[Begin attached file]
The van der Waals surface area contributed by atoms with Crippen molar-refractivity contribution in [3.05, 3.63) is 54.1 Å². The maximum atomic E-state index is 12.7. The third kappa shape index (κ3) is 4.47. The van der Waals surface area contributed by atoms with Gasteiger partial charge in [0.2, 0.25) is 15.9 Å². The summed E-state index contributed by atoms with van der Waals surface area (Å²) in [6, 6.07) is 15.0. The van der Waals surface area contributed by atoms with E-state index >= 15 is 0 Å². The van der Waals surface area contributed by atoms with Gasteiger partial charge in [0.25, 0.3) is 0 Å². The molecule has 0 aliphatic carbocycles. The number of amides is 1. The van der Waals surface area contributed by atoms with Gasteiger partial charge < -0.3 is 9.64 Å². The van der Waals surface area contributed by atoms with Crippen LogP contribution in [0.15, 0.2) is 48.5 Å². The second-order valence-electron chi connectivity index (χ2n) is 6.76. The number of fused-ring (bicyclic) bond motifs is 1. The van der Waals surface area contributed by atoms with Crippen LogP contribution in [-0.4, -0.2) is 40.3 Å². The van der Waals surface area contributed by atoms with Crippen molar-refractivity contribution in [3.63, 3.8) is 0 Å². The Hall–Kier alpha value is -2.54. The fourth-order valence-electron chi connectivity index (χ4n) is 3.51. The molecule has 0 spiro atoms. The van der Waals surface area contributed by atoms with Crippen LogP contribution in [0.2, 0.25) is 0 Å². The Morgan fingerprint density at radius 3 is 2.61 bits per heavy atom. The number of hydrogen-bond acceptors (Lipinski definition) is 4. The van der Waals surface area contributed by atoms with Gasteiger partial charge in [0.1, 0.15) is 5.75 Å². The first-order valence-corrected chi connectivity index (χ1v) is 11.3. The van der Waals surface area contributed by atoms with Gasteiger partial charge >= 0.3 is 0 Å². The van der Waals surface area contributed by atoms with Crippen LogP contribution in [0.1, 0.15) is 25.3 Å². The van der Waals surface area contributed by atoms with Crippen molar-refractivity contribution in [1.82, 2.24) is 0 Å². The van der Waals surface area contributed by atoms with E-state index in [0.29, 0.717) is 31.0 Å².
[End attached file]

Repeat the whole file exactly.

The van der Waals surface area contributed by atoms with Crippen molar-refractivity contribution in [3.05, 3.63) is 54.1 Å². The maximum atomic E-state index is 12.7. The third kappa shape index (κ3) is 4.47. The van der Waals surface area contributed by atoms with Gasteiger partial charge in [0.2, 0.25) is 15.9 Å². The summed E-state index contributed by atoms with van der Waals surface area (Å²) in [6, 6.07) is 15.0. The van der Waals surface area contributed by atoms with E-state index >= 15 is 0 Å². The van der Waals surface area contributed by atoms with Gasteiger partial charge in [0.25, 0.3) is 0 Å². The molecule has 0 aliphatic carbocycles. The number of amides is 1. The van der Waals surface area contributed by atoms with Gasteiger partial charge < -0.3 is 9.64 Å². The van der Waals surface area contributed by atoms with Crippen LogP contribution in [0.15, 0.2) is 48.5 Å². The second-order valence-electron chi connectivity index (χ2n) is 6.76. The number of fused-ring (bicyclic) bond motifs is 1. The van der Waals surface area contributed by atoms with Crippen LogP contribution in [-0.4, -0.2) is 40.3 Å². The van der Waals surface area contributed by atoms with Crippen molar-refractivity contribution in [3.63, 3.8) is 0 Å². The Hall–Kier alpha value is -2.54. The fourth-order valence-electron chi connectivity index (χ4n) is 3.51. The molecule has 0 spiro atoms. The van der Waals surface area contributed by atoms with Crippen LogP contribution in [0.2, 0.25) is 0 Å². The Morgan fingerprint density at radius 3 is 2.61 bits per heavy atom. The number of hydrogen-bond acceptors (Lipinski definition) is 4. The van der Waals surface area contributed by atoms with Gasteiger partial charge in [0.1, 0.15) is 5.75 Å². The first-order valence-corrected chi connectivity index (χ1v) is 11.3. The van der Waals surface area contributed by atoms with Gasteiger partial charge >= 0.3 is 0 Å². The van der Waals surface area contributed by atoms with Crippen LogP contribution in [0.1, 0.15) is 25.3 Å². The van der Waals surface area contributed by atoms with Crippen molar-refractivity contribution in [1.82, 2.24) is 0 Å². The van der Waals surface area contributed by atoms with E-state index in [0.29, 0.717) is 31.0 Å².